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Relations in Concurrency
"... The theme of this paper is profunctors, and their centrality and ubiquity in understanding concurrent computation. Profunctors (a.k.a. distributors, or bimodules) are a generalisation of relations to categories. Here they are first presented and motivated via spans of event structures, and the seman ..."
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Cited by 263 (33 self)
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The theme of this paper is profunctors, and their centrality and ubiquity in understanding concurrent computation. Profunctors (a.k.a. distributors, or bimodules) are a generalisation of relations to categories. Here they are first presented and motivated via spans of event structures, and the semantics of nondeterministic dataflow. Profunctors are shown to play a key role in relating models for concurrency and to support an interpretation as higherorder processes (where input and output may be processes). Two recent directions of research are described. One is concerned with a language and computational interpretation for profunctors. This addresses the duality between input and output in profunctors. The other is to investigate general spans of event structures (the spans can be viewed as special profunctors) to give causal semantics to higherorder processes. For this it is useful to generalise event structures to allow events which “persist.”
Geometry and Concurrency: A User's Guide
, 2000
"... Introduction "Geometry and Concurrency" is not yet a wellestablished domain of research, but is rather made of a collection of seemingly related techniques, algorithms and formalizations, coming from different application areas, accumulated over a long period of time. There is currently a certain ..."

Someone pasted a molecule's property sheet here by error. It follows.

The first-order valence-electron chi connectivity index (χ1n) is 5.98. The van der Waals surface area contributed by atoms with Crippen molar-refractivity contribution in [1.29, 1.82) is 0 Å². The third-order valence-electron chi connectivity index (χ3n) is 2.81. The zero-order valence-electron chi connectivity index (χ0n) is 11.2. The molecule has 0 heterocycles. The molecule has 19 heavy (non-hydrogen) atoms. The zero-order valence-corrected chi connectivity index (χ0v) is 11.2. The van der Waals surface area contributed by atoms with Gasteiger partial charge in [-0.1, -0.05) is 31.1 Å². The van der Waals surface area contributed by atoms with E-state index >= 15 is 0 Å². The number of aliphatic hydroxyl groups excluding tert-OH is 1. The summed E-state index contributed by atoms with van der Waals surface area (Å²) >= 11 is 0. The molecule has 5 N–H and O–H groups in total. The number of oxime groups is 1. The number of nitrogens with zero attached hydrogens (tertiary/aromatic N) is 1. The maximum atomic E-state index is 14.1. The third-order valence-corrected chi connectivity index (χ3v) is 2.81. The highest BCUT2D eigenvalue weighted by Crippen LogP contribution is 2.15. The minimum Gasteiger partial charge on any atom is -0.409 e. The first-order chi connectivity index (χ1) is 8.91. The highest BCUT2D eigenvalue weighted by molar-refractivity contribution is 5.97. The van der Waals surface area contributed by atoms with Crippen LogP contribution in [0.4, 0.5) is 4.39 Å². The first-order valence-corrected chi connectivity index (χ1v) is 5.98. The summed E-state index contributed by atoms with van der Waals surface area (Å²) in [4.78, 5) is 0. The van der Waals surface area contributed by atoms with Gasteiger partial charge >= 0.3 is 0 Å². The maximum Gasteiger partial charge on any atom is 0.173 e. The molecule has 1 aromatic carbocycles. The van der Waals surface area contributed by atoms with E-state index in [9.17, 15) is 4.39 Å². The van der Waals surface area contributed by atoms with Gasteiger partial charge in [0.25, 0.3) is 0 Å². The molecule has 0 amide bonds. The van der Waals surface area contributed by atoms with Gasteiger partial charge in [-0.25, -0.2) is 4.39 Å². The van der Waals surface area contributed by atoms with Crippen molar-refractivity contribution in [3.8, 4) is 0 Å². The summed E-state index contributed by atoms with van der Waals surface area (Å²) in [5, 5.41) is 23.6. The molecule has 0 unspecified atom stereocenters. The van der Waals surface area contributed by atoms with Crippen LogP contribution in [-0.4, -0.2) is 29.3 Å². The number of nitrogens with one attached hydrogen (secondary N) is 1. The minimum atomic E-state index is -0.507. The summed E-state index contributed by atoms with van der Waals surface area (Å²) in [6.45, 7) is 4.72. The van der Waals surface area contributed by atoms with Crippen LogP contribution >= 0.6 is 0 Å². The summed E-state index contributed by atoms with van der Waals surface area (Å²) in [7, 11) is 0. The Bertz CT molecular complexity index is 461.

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Cited by 29 (7 self)
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Introduction "Geometry and Concurrency" is not yet a wellestablished domain of research, but is rather made of a collection of seemingly related techniques, algorithms and formalizations, coming from different application areas, accumulated over a long period of time. There is currently a certain amount of effort made for unifying these (in particular see the article (Gunawardena, 1994)), following the workshop "New Connections between Computer Science and Mathematics" held at the Newton Institute in Cambridge, England in November 1995 (and sponsored by HP/BRIMS). More recently, the first workshop on the very same subject has been held in Aalborg, Denmark (see http://www.math.auc.dk/~raussen/admin/workshop/workshop.html where the articles of this issue, among others, have been first sketched. But what is "Geometry and Concurrency" composed of then? It is an area of research made of techniques which use geometrical reasoning for describing and solving problems
An Abstract Standardisation Theorem